- Always play it out. Never concede. So you had a bad turn. So what? You made some mistakes and you’re thinking way too much about them. Even if it costs you the game, don’t give up, and stay in the game. I was playing a game against an extremely skilled opponent, and I miss-measured my feat range. He was able to get WAY up on attrition, and had me dead on board next turn, with only Behemoth, Valachev, 3 Nyss and Irusk left on the table. I wanted to concede and offered the concession. My opponent refused and said look at the table. I killed his caster because he over extended to get that much work done, and left him vulnerable to a spray, a combined 3 man CRA, Behemoths shots, and Irusk’s hand cannon. Don’t give up, always stick it out.
- Don’t give away the mistake. I have made several positioning errors on the table, and thought to myself “well, that’s it, I just die now” only to go into next turn and my opponent opts to play for attrition. After the game is over, I back up and ask my opponent “why didn’t you just assassinate me?” and the most common answer I have received: I didn’t see it. Sometimes, even when we make mistakes, our opponents won’t immediately see it. Sometimes they will misread the table, and think they can’t get it done, or they don’t have the firepower to dedicate to getting the assassination to go through. Sometimes, we miss-read and miss-understand our opponent’s capabilities, and even though we think that we have lost the game, the reality is that maybe we haven’t, because they aren’t as good as we think they are. But if you are raising up a big NEON sign that reads “kill me now please”, they probably will.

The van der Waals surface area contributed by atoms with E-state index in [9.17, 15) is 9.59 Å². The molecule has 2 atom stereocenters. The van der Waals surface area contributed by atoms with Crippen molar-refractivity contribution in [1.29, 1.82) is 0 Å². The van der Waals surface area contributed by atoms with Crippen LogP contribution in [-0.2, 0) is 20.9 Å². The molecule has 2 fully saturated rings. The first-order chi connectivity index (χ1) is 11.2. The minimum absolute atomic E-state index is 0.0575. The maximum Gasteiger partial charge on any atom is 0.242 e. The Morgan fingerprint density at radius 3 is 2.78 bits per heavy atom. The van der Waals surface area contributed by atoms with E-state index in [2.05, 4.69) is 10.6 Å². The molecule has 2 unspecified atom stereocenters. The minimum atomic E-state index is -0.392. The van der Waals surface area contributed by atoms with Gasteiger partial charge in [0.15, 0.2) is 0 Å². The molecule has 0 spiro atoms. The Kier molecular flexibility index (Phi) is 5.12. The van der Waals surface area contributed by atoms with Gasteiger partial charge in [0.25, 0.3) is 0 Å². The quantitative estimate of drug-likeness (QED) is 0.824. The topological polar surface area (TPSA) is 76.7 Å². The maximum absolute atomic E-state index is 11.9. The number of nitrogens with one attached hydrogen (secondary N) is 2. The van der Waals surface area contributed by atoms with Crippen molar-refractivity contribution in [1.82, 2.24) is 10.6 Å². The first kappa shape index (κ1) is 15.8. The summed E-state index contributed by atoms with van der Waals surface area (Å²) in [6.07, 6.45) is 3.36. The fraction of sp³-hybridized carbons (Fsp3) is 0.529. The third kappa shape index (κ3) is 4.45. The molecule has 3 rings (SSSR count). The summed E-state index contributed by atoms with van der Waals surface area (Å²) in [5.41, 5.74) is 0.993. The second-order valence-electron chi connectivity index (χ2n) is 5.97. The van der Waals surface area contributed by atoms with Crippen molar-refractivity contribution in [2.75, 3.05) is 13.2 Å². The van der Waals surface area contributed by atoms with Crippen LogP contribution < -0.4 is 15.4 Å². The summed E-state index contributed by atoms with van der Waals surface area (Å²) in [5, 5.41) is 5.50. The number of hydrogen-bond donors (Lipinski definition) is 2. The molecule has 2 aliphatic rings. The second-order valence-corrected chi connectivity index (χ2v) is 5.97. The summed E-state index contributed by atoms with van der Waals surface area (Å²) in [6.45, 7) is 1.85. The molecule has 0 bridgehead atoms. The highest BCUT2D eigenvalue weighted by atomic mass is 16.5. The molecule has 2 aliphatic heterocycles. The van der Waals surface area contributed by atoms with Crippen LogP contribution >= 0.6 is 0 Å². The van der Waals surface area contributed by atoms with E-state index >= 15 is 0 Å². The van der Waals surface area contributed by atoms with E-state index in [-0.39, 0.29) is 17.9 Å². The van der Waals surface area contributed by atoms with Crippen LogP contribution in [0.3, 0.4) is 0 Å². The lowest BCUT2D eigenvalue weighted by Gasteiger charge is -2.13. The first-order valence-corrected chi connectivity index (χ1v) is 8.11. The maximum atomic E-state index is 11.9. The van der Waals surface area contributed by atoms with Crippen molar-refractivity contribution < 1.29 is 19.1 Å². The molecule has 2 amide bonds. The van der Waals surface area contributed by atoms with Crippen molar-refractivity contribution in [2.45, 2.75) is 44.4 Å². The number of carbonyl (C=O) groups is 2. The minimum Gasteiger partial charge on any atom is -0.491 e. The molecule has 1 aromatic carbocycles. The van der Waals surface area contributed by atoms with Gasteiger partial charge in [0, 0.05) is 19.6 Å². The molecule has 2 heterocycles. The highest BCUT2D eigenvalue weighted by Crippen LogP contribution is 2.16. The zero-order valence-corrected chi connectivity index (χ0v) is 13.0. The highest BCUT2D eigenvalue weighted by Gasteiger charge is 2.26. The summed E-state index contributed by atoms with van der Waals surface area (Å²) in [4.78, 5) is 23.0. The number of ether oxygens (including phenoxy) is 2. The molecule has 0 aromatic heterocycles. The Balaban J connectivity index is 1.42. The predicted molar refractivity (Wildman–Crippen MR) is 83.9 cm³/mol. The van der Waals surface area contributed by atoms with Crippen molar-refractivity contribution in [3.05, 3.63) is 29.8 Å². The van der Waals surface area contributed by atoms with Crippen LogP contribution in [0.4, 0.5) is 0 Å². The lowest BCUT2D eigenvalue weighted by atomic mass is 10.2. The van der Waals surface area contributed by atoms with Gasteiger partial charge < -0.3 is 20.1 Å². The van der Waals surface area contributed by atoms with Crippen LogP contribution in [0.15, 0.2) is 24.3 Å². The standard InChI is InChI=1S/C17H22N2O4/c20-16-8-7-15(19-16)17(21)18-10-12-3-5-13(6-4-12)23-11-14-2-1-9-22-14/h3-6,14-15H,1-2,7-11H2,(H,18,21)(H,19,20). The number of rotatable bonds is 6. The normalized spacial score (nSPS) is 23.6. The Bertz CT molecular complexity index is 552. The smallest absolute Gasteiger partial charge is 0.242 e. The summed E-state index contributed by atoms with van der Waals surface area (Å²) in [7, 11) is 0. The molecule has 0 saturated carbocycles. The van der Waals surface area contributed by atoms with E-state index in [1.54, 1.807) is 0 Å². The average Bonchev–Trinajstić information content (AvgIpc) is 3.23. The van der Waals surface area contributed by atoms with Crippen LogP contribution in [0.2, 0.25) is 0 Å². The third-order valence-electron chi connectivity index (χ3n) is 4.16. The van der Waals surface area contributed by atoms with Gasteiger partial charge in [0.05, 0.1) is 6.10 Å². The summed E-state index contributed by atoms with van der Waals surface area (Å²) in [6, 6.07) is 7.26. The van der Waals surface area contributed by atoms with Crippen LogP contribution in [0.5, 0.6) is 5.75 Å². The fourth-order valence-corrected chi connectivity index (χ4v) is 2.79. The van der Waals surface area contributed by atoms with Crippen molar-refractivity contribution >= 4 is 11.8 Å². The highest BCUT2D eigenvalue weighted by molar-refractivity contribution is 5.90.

- The last thing I would recommend trying to do when you start making mistakes, is just step away from the table. Get a drink of water, or if you are in a tournament, push the clock over to you, and excuse yourself for a second, go to the bathroom, or just step away for a second. You don’t want to do this all the time during a game, as that might become kind of frustrating for your opponent, but its ok to step away when you think you just made a mistake that is so bad that you need to back off before you punch yourself in the face.
There are a lot of things in the game that can rattle players. And when we are new to the game, the learning curve is significantly steeper, because not only are you trying to get caught up to speed in the game, in terms of models and their usefulness, but you are also struggling learn positioning and probability. That’s a lot to take in, and it’s hard on new players.
So cut yourself some slack, (again, more advice I need to follow myself) and always, above all else, remember that this is a game, and its mean to be fun. If you aren’t having fun, step back from the game and analyze why you aren’t, and if that answer is because of the mistakes you are making, and how critical of yourself you are, then please remember to relax and just enjoy throwing dice, and let the game come in time.
In my local area, we have a few young bloods, and in my extended area, about an hour or so drive, we have about 6 young bloods playing. When I go to events, I often find myself telling the young bloods that they are going to lose at this game until you don’t.
It’s a silly statement, but it’s very true with Warmachine. The game is very deep with a lot of possibilities and options for play and list construction, that winning games and getting to be a solid and well-rounded player takes time. Don’t rush it, and don’t let the losses deter you. Just remember these 5 things, and rack up and play it again.
I hope this helped. I still find myself repeating these things to myself from time to time.